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March 13, 2020 (LifeSiteNews) – The Diocese of Arlington, Virginia, released a statement this week saying public health experts “assisting the Diocese have advised that receiving Communion on the tongue does not pose a greater risk of spreading illness than receiving Communion on the hand.” However, an updated version of that diocesan statement, “Prevention and Response to the Coronavirus,” published by The Arlington Catholic Herald, no longer contains that sentence.

Instead, the article says, “With regard to reception of Holy Communion in the hand or on the tongue (which is a decision left to each communicant) extraordinary ministers of Holy Communion and clergy are encouraged to use reasonable caution to avoid physical contact with others.” 

Even though the sentence about the lack of increased risk of spreading illness by receiving the Eucharist directly on the tongue was removed by The Arlington Catholic Herald, other dioceses have identified the same facts.

Screenshot of the Diocese of Arlington's original statement, released Wednesday, March 11, 2020, on Communion on the tongue

The Archdiocese of Edmonton in Canada had consulted experts in public health and was advised “that there is no greater risk of infection in receiving the host on the tongue than there is in receiving in the hand. Communicants are free to receive either way.”

By Friday, March 13, 2020, the diocese deleted the original line about Communion on the hand not being any more sanitary than on the tongue.

“However, for people’s greater peace of mind, priests should offer a dedicated line for communicants who prefer to receive on the tongue,” the Canadian archdiocese conceded.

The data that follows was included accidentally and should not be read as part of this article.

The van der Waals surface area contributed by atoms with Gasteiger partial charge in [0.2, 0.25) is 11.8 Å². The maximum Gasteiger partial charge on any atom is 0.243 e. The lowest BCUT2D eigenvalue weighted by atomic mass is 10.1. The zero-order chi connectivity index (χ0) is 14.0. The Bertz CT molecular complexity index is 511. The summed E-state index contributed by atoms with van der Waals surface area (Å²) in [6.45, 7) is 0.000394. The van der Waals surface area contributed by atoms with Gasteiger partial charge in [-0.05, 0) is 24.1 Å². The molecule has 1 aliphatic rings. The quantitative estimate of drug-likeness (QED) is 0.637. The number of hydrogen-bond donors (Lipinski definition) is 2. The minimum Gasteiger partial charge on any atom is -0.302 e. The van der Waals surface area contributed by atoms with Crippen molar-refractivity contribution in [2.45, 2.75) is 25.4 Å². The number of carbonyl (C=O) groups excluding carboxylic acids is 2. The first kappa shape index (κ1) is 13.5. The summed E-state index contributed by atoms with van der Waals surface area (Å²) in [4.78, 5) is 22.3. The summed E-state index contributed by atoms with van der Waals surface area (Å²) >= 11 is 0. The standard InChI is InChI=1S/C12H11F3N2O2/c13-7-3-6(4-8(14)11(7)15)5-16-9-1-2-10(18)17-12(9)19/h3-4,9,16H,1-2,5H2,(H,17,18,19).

The Archdiocese of Portland, Oregon, declared that “a parish cannot ban the reception of Holy Communion on the tongue.”

The archdiocese, headed by Archbishop Alexander Sample, had consulted two doctors on the question of the manner of receiving Holy Communion. They “agreed that done properly the reception of Holy Communion on the tongue or in the hand pose a more or less equal risk.”

“The risk of touching the tongue and passing the saliva on to others is obviously a danger however the chance of touching someone’s hand is equally probable and one’s hands have a greater exposure to germs,” the archdiocese’s statement pointed out.

Bishop Joseph Strickland of Tyler, Texas, also emphasized the equal risk.

“The manner of receiving the host (in the hand or on the tongue) is the choice of each individual communicant. Both methods may risk the spread of disease, so it is important for ministers of Communion to exercise good hygiene,” the bishop wrote in his temporary regulations.

In the Diocese of Springfield, Illinois, Bishop Thomas Paprocki stated that the reception of Communion on the tongue “is very sanitary when done properly.”

San Francisco Archbishop Salvatore Cordileone emphasized that germs can be spread “just as easily by hand-to-hand contact as by hand-to-mouth contact.”

Accordingly, those distributing Holy Communion “should try to avoid physical contact with the communicant…Those who present themselves to receive Communion on the tongue should not be denied their right to receive Communion in this way.”

Various bishops have cited coronavirus to discourage or even Communion on the tongue, despite the Vatican affirming in 2009 during the swine flu pandemic that the Catholic faithful have a right to receive it that way.

Cardinal Seán O’Malley, the archbishop of Boston, said, “During this time of public health concerns we are temporarily suspending distribution of communion on the tongue and invite the faithful to reverently receive the Eucharist in their hand.”

“This directive is motivated by care and concern for the health of our people, especially those who are most vulnerable,” he claimed.

Just before canceling all public Masses in the Archdiocese of Seattle, Archbishop Paul Etienne had also banned the reception of Communion on the tongue. While claiming not to refuse Communion to anyone, he stated that “to do our part to contain the spread of a new virus, while at the national epicenter of the outbreak, we are limiting the option at this time to receive Communion in the hand.”

“People are free to either receive Communion under this new temporary guideline or not,” the archbishop said.

The instruction Redemptionis Sacramentum, published in 2004 by the Congregation for Divine Worship and the Discipline of the Sacraments, explicitly stated that “each of the faithful always has the right to receive Holy Communion on the tongue.”